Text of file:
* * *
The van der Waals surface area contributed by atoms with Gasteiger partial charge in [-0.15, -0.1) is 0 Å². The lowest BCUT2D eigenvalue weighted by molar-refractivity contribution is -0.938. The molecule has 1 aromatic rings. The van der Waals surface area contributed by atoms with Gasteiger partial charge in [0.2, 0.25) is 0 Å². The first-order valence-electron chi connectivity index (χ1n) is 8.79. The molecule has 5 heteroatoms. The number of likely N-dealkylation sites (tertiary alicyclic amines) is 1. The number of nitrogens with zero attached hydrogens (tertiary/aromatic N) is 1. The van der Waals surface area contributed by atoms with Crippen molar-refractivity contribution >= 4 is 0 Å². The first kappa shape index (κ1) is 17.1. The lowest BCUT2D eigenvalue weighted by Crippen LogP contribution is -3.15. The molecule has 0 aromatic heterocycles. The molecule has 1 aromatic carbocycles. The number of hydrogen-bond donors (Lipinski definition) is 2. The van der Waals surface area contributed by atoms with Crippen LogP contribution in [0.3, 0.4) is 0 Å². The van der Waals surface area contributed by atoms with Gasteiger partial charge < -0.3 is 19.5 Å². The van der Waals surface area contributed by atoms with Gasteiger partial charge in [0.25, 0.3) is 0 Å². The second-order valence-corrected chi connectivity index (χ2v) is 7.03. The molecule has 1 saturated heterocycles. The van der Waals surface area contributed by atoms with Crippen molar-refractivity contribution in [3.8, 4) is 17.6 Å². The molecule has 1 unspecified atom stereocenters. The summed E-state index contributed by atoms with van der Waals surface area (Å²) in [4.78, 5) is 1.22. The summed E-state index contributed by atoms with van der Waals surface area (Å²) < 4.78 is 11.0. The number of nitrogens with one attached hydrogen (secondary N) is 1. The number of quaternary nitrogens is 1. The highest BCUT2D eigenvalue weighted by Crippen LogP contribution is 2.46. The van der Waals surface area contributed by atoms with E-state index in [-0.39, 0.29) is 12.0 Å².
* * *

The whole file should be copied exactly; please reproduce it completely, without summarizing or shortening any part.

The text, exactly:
The van der Waals surface area contributed by atoms with Gasteiger partial charge in [-0.15, -0.1) is 0 Å². The lowest BCUT2D eigenvalue weighted by molar-refractivity contribution is -0.938. The molecule has 1 aromatic rings. The van der Waals surface area contributed by atoms with Gasteiger partial charge in [0.2, 0.25) is 0 Å². The first-order valence-electron chi connectivity index (χ1n) is 8.79. The molecule has 5 heteroatoms. The number of likely N-dealkylation sites (tertiary alicyclic amines) is 1. The number of nitrogens with zero attached hydrogens (tertiary/aromatic N) is 1. The van der Waals surface area contributed by atoms with Crippen molar-refractivity contribution >= 4 is 0 Å². The first kappa shape index (κ1) is 17.1. The lowest BCUT2D eigenvalue weighted by Crippen LogP contribution is -3.15. The molecule has 0 aromatic heterocycles. The molecule has 1 aromatic carbocycles. The number of hydrogen-bond donors (Lipinski definition) is 2. The van der Waals surface area contributed by atoms with Crippen LogP contribution in [0.3, 0.4) is 0 Å². The van der Waals surface area contributed by atoms with Gasteiger partial charge < -0.3 is 19.5 Å². The van der Waals surface area contributed by atoms with Gasteiger partial charge in [0.25, 0.3) is 0 Å². The second-order valence-corrected chi connectivity index (χ2v) is 7.03. The molecule has 1 saturated heterocycles. The van der Waals surface area contributed by atoms with Crippen molar-refractivity contribution in [3.8, 4) is 17.6 Å². The molecule has 1 unspecified atom stereocenters. The summed E-state index contributed by atoms with van der Waals surface area (Å²) in [4.78, 5) is 1.22. The summed E-state index contributed by atoms with van der Waals surface area (Å²) < 4.78 is 11.0. The number of nitrogens with one attached hydrogen (secondary N) is 1. The number of quaternary nitrogens is 1. The highest BCUT2D eigenvalue weighted by Crippen LogP contribution is 2.46. The van der Waals surface area contributed by atoms with E-state index in [-0.39, 0.29) is 12.0 Å².